I was happier at Les Cypres.
I was physically, if not mentally, considerably less isolated. It was only once we’d moved in that I realized just how much the distance between Tulips and everything else had added to my work load, just in sheer driving time. I hadn’t even been able to post a letter or buy a stick of bread without getting out the car and, worse, any form of entertainment or relaxation – beaches, restaurants, cinemas – were all miles away.
Les Cypres offered us more and at closer proximity. As the months flit by we tried a variety of things from jazz sessions to yoga, from archery to Amnesty International. It may be that we asked too much of life, but we were never able to become immersed in any way and remained permanently sitting at the edge. One of the things we got involved in was the village committee for saving the patrimoine – the local heritage – and we attended several village meetings where the restoration of an ancient bread oven was discussed. I suppose the problem was that it was not our country, not our village – hey, not even our language! – and we found it difficult to take any realistic interest in renovating a bread oven, not least because we had an ancient bread oven of our own.
I can’t say I actively enjoyed the proximity of the village shops or the supermarket in Arabor, but I was aware it was an advantage. St Sylvain , the village, offered the basic essentials, despite being closed half the time, and Arabor was at least a town with real live people around, if not very many. It’s funny how you just don’t see French people in the streets in a French town, the way you do in England.
On a Sunday morning, particularly in winter, Euan and I went to the supermarket in Bourcefranc, some five minutes in the car. Afterwards we walked on the beach. I loved looking out over the sea to the island of Oleron opposite, seeing the boats bobbing about in the estuary and the cars passing by over the bridge.
There is something undeniably exhilarating about walking along a beach, even in the winter when that wind whipped in off the Atlantic, searing like a knife through our cagoules and thrashing my hair into a tangled nest. We always parked at the eastern end of the beach, at that time little more than a dirt road and utterly stinking with seaweed and shell fish, and walked directly along the shore line as far as the little sailing club at the far end. We walked briskly, breathing deeply, trying to counteract the stress and strains of the punitive week we had terminated. Big Harry always came too and would charge along that beach barking and leaping through the waves. We still walk on that beach, quite regularly. Sometimes we see Big Harry’s shadow, his ghost, still leaping joyfully in the sand. Bernie joined the little sailing club in the summer and spent many a sunny day out in the estuary, sailing sometimes beyond the bridge and out in to the huge ocean.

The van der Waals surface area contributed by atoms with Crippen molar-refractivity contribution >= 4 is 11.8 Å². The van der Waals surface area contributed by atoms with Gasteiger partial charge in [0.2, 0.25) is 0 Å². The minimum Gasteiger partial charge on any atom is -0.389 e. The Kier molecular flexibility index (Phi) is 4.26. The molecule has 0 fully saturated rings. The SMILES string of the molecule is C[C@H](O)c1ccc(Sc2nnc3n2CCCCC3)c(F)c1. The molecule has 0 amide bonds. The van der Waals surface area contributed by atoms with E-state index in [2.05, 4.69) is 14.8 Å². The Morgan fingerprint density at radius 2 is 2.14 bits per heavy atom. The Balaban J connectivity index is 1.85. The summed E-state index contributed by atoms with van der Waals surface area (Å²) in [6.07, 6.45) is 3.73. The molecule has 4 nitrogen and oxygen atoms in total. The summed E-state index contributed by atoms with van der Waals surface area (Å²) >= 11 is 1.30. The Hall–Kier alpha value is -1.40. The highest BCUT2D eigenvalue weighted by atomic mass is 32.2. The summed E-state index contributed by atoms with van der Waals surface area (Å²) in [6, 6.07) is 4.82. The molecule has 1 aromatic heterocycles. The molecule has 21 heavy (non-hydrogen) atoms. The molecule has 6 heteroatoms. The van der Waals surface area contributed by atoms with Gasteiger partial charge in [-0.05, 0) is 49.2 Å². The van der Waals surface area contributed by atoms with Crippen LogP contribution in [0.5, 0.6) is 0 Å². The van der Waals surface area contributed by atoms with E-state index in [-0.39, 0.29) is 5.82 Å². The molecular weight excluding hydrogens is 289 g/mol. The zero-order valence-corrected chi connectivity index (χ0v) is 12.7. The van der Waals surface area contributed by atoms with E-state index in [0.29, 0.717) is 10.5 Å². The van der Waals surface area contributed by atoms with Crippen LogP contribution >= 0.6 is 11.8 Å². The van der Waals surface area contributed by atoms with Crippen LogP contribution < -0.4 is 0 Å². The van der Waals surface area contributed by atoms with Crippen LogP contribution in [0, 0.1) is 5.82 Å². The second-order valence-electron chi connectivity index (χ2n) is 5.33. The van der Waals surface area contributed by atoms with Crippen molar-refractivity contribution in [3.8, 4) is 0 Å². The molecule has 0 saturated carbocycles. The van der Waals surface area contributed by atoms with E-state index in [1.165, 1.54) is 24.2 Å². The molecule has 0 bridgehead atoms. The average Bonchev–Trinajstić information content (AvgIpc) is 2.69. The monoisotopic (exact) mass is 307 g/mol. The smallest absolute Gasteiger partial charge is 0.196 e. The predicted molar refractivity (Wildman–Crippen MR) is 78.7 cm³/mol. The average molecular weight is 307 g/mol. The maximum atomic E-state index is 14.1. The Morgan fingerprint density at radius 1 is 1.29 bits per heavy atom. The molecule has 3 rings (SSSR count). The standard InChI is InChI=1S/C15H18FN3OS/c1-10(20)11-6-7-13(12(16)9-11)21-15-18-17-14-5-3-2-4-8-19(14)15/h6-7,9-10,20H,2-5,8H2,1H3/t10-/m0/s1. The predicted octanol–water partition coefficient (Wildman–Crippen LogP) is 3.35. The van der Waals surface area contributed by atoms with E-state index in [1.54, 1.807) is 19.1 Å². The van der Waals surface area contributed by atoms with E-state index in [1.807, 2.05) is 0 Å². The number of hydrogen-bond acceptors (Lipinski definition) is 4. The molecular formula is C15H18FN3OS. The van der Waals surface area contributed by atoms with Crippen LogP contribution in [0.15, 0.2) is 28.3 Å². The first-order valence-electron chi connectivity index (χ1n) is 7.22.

Our move to Les Cypres coincided with my little estate agency fizzling out. That is the only way to describe it: it just fizzled out. That last summer at Tulips I had made many sales and had had clients almost every day; by the following spring it was over. At that time the expression “burn out” hadn’t been coined but, looking back on it now, I realize I was all burnt out. Competition was greater, of course, for the proximity of civilization also meant not only proximity of other agents but sparsity of properties available: the abandoned little farmhouses simply didn’t exist, people moved house less frequently, abandoned their houses never, and there was generally little of any interest on the market. My great strength as an agent had been that I was willing and able to drive around all the isolated little hamlets in the countryside, spotting the potential for British clients in the huge old beams and stone fireplaces, which at that time were the very things the French were abandoning. I had seen how to play the market. But it wasn’t just that: somehow the energy and enthusiasm had gone. The need to earn money kept my agency limping along for a while, perhaps six months.
“I’m not doing this any more,” I said aloud as I drove home one day, “I’ve finished.”
And that was it: I finished.
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